Without this kind of honesty, your partner has to try and read your mind or risk an undeserved dismissive reaction.
Transparency and honesty are crucial components of every healthy relationship. Open communication helps couples to understand each other deeply and set their expectations.
Secrecy, on the other hand, is the intent to withhold information to keep your options open, unbeknownst to your partner.
Secrecy is not the same as privacy, which everyone is entitled to whether in a relationship or not.
Privacy is the right to keep your thoughts and feelings to yourself as you resolve them from within. Secrecy is deception, which is another thing entirely.
If you question your secretive partner, they are usually evasive and defensive. This leaves you feeling insecure about your relationship and wondering why what you see isn’t lining up with what you hear.
When your relationship is brand spanking new, discovering new things about each other is the key to excitement, desire, and continued interest. In new relationships, this continuous flow of new information keeps both partners interested in, and interesting to, each other.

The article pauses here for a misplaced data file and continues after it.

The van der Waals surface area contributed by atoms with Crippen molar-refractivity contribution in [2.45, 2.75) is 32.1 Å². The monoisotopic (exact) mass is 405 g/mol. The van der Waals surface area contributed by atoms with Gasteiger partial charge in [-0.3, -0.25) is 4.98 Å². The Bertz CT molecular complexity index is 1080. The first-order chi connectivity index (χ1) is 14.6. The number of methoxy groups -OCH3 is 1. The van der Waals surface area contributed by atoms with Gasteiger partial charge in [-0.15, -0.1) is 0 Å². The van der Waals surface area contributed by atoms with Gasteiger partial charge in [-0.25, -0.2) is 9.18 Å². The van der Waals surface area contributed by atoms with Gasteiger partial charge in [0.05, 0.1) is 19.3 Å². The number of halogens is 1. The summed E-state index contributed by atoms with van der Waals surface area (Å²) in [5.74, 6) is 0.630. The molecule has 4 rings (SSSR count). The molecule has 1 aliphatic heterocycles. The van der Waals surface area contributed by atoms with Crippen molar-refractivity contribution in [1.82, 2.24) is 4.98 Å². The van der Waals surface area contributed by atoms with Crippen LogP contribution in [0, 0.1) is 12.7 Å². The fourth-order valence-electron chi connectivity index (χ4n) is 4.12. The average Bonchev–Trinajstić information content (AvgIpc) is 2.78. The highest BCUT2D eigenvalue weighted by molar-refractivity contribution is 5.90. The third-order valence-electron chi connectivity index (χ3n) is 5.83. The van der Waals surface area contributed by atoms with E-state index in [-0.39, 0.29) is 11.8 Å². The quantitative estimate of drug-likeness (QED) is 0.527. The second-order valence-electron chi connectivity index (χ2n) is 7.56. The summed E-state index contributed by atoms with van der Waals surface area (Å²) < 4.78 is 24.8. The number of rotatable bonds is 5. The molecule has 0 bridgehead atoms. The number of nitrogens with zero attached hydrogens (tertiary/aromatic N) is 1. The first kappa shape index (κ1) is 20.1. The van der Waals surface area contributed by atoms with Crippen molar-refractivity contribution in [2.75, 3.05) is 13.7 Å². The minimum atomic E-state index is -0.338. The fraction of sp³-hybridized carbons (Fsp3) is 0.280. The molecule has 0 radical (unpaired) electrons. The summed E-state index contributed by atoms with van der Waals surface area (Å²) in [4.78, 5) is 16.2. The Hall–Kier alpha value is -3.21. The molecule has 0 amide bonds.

It’s common for partners in committed relationships to learn everything about one another and then stop seeking new adventures together.
If you’re saving the more exciting parts of yourself for outside of your relationship, this could be a sign that something is seriously amiss.
Couples in healthy relationships challenge stagnation by seeking new experiences together.
Or, one or both people may have cultivated interests outside of the relationship but bring those experiences back home to share with their partner.
When you start to get bored with your relationship, ask your partner to participate in new activities you can do as a couple. If your person repeatedly puts you off or even ignores your requests, your relationship is in danger.
If those entreaties are consistently ignored over time, the relationship will begin to stagnate.
One of the strongest indicators of a healthy relationship is successful conflict resolution. Couples who know how to identify problems without prejudgment generally learn from their disagreements and avoid repeating the same mistakes.